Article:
With Wii on board, what's left?
That's the question many tech watchers are asking as they scan the home entertainment landscape and see Netflix support popping up like interstate billboards.
The Wii joins the PS3, Xbox 360, LG and Samsung Blu-ray players, TiVo, a set-top box from Roku, and even some TVs in offering access to Netflix's streaming catalog. Like the PS3, the Wii will require users to send away for a special disc to pop in when they want to watch streaming content.
Broadband-connected Wii users signed up for "unlimited" Netflix plans starting with its most basic $8.99 one can look forward to "Watch Instantly" support by spring 2010.
With all the "me-too" elements to this post, there's one area where the Wii just can't quite match its Microsoft and Sony competitors, and that's HD support. The Wii has always only been capable of displaying video at 480p standard definition. Up until now, that hasn't been much of a problem – who wants to see their Mii playing golf in 1080p? But now that streaming video is going to be piped in through the Wii, some have balked at the lack of HD support.
On one hand, the complaints make sense – many people have Wiis hooked to large-screen HDTVs and want the quality they've paid for. On the other, is streaming HD video really at a point technologically where it should be considered a must, especially as a free add-on to a valuable service many already use?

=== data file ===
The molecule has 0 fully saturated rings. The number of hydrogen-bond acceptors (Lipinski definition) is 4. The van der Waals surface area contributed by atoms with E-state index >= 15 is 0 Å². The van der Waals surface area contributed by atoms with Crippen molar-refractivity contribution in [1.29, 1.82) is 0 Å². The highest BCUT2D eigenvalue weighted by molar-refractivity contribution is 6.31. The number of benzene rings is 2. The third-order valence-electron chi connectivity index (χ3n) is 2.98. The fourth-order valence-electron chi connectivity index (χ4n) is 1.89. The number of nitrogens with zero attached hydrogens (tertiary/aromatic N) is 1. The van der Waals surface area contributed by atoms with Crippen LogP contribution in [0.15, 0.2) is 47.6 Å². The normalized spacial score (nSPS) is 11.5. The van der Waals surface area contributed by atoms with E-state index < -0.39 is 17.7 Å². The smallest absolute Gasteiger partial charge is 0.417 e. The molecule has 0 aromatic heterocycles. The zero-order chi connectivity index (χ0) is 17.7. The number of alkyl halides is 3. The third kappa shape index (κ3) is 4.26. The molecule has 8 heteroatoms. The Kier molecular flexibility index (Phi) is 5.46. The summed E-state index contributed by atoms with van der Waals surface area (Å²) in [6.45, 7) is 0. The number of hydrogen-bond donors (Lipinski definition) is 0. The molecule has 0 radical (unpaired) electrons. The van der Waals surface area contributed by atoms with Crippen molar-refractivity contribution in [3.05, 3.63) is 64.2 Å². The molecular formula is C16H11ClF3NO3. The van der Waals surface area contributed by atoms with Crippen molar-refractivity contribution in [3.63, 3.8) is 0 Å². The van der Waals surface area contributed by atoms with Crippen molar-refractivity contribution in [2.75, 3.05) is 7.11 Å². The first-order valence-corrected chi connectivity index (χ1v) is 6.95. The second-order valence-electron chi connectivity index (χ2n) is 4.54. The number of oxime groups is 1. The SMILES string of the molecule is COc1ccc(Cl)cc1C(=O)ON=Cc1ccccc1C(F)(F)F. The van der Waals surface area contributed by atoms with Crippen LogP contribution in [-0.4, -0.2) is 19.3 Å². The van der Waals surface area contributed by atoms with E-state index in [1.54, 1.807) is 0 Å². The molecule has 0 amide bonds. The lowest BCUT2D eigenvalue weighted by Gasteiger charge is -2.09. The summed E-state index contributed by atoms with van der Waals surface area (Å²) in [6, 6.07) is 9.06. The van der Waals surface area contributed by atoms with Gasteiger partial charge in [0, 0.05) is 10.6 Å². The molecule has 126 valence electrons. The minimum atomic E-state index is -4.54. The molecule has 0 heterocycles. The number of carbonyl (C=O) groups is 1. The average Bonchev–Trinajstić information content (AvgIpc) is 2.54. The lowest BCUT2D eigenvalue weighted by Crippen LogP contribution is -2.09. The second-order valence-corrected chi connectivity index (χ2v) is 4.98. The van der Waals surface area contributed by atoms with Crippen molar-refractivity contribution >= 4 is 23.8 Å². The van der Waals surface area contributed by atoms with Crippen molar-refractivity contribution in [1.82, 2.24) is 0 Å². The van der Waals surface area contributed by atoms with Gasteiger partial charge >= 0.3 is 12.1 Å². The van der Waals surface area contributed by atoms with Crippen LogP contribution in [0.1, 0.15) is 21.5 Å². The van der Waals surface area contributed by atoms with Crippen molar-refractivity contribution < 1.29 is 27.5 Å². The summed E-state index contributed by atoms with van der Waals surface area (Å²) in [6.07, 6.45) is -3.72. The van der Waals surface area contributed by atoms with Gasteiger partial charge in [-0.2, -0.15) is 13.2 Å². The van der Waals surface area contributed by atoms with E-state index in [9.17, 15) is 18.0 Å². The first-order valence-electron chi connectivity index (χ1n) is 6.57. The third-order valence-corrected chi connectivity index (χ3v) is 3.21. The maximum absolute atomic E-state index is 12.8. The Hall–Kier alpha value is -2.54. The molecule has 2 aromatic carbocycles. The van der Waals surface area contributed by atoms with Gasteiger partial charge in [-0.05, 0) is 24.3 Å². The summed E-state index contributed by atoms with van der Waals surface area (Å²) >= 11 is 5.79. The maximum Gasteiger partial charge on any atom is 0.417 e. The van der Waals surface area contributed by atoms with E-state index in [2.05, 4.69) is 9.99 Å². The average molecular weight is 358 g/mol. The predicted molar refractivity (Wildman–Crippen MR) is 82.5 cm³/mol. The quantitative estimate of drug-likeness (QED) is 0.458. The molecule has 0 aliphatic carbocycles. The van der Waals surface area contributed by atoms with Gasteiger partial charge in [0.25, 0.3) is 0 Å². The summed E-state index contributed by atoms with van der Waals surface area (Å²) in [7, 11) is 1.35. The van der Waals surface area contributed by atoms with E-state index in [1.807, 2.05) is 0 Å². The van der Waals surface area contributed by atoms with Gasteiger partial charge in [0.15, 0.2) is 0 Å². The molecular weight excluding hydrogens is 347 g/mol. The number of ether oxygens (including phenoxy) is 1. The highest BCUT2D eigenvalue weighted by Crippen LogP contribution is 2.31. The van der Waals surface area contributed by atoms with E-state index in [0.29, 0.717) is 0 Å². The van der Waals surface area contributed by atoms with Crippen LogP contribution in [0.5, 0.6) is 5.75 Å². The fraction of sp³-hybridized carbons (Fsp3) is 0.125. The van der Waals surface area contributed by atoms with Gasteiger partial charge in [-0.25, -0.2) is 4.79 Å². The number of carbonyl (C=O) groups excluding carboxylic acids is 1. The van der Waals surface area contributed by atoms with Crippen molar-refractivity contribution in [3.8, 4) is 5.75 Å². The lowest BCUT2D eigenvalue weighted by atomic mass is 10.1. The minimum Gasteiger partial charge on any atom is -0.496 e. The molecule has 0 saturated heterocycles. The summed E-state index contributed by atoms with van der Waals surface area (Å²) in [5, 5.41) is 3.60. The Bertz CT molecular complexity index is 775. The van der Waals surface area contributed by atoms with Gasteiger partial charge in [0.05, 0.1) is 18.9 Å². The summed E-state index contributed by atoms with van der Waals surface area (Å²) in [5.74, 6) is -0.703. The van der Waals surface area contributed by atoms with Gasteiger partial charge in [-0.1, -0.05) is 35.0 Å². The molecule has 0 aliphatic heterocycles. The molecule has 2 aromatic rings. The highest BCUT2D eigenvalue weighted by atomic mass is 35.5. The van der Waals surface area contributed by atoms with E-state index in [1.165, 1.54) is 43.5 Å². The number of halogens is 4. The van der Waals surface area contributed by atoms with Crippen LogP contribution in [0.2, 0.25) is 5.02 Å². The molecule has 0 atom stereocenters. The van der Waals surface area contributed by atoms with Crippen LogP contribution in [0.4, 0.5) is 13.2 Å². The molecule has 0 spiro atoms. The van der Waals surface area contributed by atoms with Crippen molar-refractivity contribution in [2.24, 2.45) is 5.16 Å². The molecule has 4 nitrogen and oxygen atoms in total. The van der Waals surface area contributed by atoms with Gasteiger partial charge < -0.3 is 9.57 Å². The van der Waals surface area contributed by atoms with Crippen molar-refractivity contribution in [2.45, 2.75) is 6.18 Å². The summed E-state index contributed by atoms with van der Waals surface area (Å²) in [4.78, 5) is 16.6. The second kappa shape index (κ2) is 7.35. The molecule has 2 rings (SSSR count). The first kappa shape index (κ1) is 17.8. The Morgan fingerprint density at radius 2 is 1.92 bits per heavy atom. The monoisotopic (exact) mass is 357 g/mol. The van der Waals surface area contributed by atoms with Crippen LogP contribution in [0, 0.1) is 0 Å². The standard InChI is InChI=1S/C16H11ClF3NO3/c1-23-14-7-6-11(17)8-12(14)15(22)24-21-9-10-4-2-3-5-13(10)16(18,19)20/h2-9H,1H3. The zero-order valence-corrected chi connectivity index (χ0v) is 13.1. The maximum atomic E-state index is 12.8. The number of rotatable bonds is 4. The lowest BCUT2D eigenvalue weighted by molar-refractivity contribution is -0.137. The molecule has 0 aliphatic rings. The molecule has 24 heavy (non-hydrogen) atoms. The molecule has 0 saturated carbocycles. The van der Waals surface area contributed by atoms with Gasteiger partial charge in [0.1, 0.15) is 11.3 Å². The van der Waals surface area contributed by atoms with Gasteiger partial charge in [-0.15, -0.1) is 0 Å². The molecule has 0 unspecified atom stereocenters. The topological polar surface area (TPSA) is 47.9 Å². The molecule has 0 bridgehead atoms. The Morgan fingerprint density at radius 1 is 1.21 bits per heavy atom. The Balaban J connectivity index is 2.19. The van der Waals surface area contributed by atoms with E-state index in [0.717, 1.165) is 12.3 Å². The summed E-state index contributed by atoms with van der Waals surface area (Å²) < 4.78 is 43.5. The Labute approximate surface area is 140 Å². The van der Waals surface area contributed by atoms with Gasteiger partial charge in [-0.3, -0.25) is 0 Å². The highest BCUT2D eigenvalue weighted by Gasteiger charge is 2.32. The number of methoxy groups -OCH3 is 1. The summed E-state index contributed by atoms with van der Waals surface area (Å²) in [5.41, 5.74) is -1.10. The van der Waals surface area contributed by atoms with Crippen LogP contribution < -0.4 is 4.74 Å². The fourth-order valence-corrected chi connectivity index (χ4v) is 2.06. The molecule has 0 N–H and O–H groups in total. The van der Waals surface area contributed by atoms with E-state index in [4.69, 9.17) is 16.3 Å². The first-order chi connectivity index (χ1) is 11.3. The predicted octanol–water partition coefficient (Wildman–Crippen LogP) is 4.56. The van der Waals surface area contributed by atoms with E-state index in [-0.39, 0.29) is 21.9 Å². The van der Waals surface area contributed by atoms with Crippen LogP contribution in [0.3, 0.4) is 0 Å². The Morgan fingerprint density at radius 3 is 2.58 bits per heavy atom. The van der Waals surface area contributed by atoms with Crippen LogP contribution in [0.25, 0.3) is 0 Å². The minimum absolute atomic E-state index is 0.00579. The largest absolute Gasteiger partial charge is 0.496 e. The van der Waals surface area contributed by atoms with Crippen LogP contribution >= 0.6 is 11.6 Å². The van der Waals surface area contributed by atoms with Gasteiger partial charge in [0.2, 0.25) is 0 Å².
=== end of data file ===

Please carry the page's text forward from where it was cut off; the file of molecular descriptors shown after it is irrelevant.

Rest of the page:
We made the same argument – to some howls of protest – when YouTube announced they were supporting 1080p video. Nintendo of America's CEO agrees. "The fact of the matter is the vast majority of the instant streaming content that Netflix has available is non-HD and the fact is that... many consumers who have an HD television still aren't watching HD content through that television," Reggie Fils-Aime told the Seattle Times.
The Wii partnership, announced Tuesday night on Netflix's official blog, will bring the company's streaming video capability to the 26 million US Wii owners – more than any other current console. The New York Times called it "further evidence of a movement by makers of game consoles to broaden their appeal by positioning them as a bridge between the living room television and a wider world of online multimedia."
The Wii has already helped to introduce gaming to a new segment of gamers – people who never thought they'd spend time pointing a controller at a screen. Microsoft is looking to do the same thing with its motion-capture Natal Xbox 360 add-on, out later this year. The Netflix-console deals aim to continue that expansion, lowering the price of admission by offering something many more are familiar with – watching movies.
What's your take? Has the raft of Netflix streaming deals prompted you to buy a gaming console? Think our take on HD streaming is off-base? Let use know in the comments, and keep up to date by following us on Twitter – we're @CSMHorizonsBlog.